Fans all over the world appreciate rock as a uniquely American cultural phenomenon. If he doesn't like old rockers or classic rock, don't listen, don't watch, and especially don't diss another person's musical preference. No genre of popular music is the exclusive property of the young, or any other age. When he gets older, along with the music of his youth, maybe he'll understand.

Bryce Clark

Sylvania

I recently read with amusement in this forum as a writer complained about all the "oldies" or "geezer rock" performers out on tour. So sorry he doesn't appreciate great music that is still being written and performed by "geezers" like John Fogerty, Loggins and Messina, Paul McCartney, and the Stones. I have seen all of them perform.

Great music is immortal. The classical composers like Bach, Strauss, and Beethoven have proven that. Their music has lived for hundreds of years. Granted their music is not rock 'n' roll. But in 200 or 300 years, future generations will look back at our music and wonder what the heck we were listening to. I doubt they will be listening to "P" Diddy, or 50 Cent.

The Beatles, the Stones, The Who, and many other geezer rock bands will live on for generations to come.

Rock music now is nothing more than a rip-off of rock bands that have come and gone. Copied, but never duplicated, nothing original and nothing new. The author of that letter should invest in a ticket to a geezer rock show. Call it a "learning experience." Maybe then he will understand why Bob Seeger sang: "Just take those old records off the shelf, I'll sit and listen to them by myself, today's music ain't got the same soul, I like that old time rock 'n' roll!"

Thanks Bob for those immortal words!

James H. Marshall

Ogden Avenue

Once more we have seen the judiciary make law. This in the decision re: Beatty vs. the City of Toledo. Since when does the local court overrule the state statute? This ruling is unprecedented.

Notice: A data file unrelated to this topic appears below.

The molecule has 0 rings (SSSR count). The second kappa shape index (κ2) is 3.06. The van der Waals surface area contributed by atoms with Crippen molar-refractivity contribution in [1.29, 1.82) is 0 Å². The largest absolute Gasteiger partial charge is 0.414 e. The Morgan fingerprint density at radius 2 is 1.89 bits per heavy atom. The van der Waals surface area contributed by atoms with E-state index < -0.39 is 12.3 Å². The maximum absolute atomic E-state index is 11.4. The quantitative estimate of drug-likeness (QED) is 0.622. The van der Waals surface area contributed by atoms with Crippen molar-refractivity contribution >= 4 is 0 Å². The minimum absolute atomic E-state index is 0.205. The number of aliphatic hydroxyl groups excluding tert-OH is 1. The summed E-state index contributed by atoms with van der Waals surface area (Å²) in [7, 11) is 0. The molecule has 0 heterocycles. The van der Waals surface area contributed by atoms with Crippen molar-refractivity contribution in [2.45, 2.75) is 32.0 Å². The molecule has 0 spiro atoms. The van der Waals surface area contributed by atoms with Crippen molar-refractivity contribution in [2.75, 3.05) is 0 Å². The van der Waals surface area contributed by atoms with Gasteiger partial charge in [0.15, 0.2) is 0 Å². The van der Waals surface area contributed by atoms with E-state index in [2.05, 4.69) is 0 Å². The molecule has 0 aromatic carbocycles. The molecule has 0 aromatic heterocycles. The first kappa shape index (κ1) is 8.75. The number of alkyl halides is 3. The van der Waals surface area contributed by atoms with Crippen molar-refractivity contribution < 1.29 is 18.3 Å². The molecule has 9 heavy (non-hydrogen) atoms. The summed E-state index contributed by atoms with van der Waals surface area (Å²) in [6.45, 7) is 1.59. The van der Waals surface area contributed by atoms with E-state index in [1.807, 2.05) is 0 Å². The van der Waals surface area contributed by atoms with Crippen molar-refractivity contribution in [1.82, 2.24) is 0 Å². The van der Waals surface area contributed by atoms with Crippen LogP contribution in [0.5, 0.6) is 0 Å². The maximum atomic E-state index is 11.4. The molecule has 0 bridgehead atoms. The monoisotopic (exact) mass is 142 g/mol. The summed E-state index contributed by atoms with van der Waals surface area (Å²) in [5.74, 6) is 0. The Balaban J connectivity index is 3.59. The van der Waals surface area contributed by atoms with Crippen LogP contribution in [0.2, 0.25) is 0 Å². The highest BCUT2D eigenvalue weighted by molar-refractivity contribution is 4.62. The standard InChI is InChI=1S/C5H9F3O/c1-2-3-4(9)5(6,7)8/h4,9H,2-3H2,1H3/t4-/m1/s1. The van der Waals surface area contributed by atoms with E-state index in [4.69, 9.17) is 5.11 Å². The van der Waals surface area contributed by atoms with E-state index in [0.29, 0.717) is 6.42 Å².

The very reason we have the Second Amendment is to protect us from the misuse of the law by those elected to protect us. This action was a miscarriage of justice. The judge either didn't have the intestinal fortitude to express the true meaning of the law or was passing the responsibility on to "higher powers" because of political influence or some other influence.

If we can be consistent with this kind of thinking we no longer need the state legislature. We can begin to have every village and town have its own set of laws which can scam the voters with speed traps, gambling of all kinds, selling alcoholic beverages without control, and avoiding state taxes of all kinds.

If the public schools are a mess right now, can you imagine the chaos which would follow everybody on his own? This attitude, regarding the law, at all levels of government, is advancing to anarchy.

The need for intervention by the citizens is becoming more and more evident every day as our country's elected officials thumb their noses at our federal, state, and local constitutions and the division of our three sections of government: executive, legislative and judicial.

What next?

MILTON C. MANN

Luckey

Teenagers are sometimes thought of by society as self-centered and uncaring. However, working with them every day I often see a different side. After warmly welcoming a new classmate who was displaced from New Orleans by Hurricane Katrina, the students of the Central Catholic High School Band took it upon themselves to replace the saxophone that their new friend lost in the storm. In just one day the students donated money, purchased the instrument (with the generous support of Rettig Music), and presented it.

What a great way for these students to help a survivor of the hurricane. It is truly an honor to work with students this caring.

William Hayes

Director of Bands

Central Catholic High School